Charles Grom - JP Morgan

Some of the department stores are seeing softness thus far in February, particularly in apparel, citing weather, calendar shifts. I'm just curious to see if you guys have any material change in shopping behavior since the beginning of the year?

Doug Scovanner

Well, we are experiencing the same weather as everyone else, but we mentioned in our sales update mid-month that we are right on track to achieve our sales projections for the month. Of course, as we mentioned earlier today, we're going to incorporate Target.com in those comps at the end of the month, even though it was not in our beginning of the month sales outlook.

Charles Grom - JP Morgan

With GO International in its second year now, can you touch on what you learned in year one and how you plan to tweak the offering over the next 12 months?

Gregg Steinhafel

Well going forward, year two we are going to deliver more newness, more freshness throughout each timeframe of each individual GO International design collection. So, in year one we delivered more of that merchandise, maybe 70% or 75% of it up front, and we had modest amount of refreshment and changes to the assortment in the balance of the 90 days. This year's program, I wouldn't say it is the opposite percentages, but we are delivering far less up front, changing more frequently style, color, and silhouettes throughout that timeframe.

Operator

Your next question comes from the line of Dan Binder - Buckingham Research.

Dan Binder - Buckingham Research

Any thoughts on Q1 in terms of the earnings per share? That's the first question.

Doug Scovanner

Well, we're off to a great start here in the first quarter, as we mentioned with our sales outlook. Certainly the depreciation adjustment that I referenced from the prior year will have an impact on the year-over-year growth, but I'm very comfortable with where we are and where we're headed.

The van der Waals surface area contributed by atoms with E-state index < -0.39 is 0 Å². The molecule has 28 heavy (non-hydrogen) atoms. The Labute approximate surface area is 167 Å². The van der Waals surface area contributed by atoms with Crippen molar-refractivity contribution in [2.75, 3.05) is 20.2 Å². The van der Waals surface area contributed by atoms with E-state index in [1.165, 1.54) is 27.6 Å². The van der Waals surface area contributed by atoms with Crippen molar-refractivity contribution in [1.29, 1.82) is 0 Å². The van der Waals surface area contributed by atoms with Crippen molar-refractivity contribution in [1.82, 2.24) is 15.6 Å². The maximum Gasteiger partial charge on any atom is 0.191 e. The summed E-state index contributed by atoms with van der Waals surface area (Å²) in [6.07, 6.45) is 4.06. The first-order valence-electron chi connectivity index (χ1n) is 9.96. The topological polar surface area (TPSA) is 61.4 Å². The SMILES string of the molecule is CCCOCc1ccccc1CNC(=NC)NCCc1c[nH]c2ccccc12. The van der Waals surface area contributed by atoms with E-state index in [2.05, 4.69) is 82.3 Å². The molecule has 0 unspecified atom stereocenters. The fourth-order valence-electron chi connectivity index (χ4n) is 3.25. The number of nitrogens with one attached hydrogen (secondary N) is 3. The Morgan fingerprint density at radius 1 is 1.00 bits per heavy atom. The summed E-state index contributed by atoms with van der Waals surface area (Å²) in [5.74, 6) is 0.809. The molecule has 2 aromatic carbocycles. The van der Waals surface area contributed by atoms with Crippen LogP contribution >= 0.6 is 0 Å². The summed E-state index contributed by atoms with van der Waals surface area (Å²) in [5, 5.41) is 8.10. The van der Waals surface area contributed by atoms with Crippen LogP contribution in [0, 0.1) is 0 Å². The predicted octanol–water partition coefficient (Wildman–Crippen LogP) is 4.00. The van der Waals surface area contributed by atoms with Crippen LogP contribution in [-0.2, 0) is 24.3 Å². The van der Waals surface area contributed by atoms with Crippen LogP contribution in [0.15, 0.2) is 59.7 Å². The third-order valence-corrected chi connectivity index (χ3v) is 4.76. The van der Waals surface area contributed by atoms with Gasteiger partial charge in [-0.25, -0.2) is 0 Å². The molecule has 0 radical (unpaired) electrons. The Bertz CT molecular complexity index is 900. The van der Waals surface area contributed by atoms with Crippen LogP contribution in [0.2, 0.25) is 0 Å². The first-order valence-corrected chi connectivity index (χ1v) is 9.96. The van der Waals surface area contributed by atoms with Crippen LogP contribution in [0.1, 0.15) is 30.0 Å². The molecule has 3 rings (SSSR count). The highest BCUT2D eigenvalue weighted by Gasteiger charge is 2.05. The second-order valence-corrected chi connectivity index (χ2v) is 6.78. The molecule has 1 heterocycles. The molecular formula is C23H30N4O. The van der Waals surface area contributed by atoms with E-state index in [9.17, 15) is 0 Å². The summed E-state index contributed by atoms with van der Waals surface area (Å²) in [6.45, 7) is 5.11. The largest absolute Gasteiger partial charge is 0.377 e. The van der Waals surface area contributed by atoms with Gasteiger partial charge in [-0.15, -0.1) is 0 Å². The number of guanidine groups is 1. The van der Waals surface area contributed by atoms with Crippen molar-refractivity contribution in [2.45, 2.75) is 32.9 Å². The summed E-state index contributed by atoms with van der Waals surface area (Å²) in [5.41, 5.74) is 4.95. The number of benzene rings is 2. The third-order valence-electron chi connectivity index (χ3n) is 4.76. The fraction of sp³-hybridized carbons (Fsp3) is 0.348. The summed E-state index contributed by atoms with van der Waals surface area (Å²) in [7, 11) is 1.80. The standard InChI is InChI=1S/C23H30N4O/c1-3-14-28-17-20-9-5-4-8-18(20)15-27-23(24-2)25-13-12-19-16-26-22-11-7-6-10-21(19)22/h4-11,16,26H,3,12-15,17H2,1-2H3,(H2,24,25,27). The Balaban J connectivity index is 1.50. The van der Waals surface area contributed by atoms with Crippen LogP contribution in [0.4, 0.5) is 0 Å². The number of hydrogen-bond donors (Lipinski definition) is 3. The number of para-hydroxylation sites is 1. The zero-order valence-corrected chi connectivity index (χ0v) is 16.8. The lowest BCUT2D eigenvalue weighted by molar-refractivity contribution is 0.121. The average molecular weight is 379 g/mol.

Dan Binder - Buckingham Research

Okay. I guess just looking at the credit card business, as you noted the allowance is at an all-time high relative to write-offs. I'm just curious, in this quarter we saw the provision for bad debt only somewhat higher than net write-offs versus what we saw in prior quarters with build up. As we think about that going forward, should we be thinking about that bad debt provision matching up with the net write-offs more closely in fiscal year '07?

Doug Scovanner

Generally speaking I would think that, if we've done our homework right and if the portfolio behaves the way I would predict that it would, you would expect to see write-offs in line with expenses without a lot of change, therefore, in the allowance.

Now, obviously, every quarter we learn more and we have a refined outlook and make some adjustments to see if they're warranted, but those are really independent calculations. The write-offs are a mechanical result of our accounting policies, and the expense that we record in every quarter is a result of a detailed analysis of the then-current portfolio and its risks. But on balance I would expect that write-offs and expense should be roughly in line with each other in '07.

Dan Binder - Buckingham Research

You noted earlier there was a minority portion of the portfolio that had subprime. I was wondering if you could remind us what that was worth, what percentage that is?

Doug Scovanner

Well, I would refer you back to the archived credit card specific presentation that's on our website. Specifically on your questions, 90% of our overall receivables, give or take, are Visa receivables. About 10% are on our Target card, proprietary credit card good only at Target. Upon initial underwriting we do not underwrite any new subprime Visa accounts. Certainly the portion of our portfolio driven by the Target card has a subprime component and separately, ,as is the case with all portfolios like our Visa portfolio, once underwritten some get credit approved does not. So there is a subprime component to the Visa portfolio, but in the aggregate, given that we don't underwrite any new Visa cards for subprime households, the combination of subprime Visa and subprime Target card is a minority of the portfolio's receivable.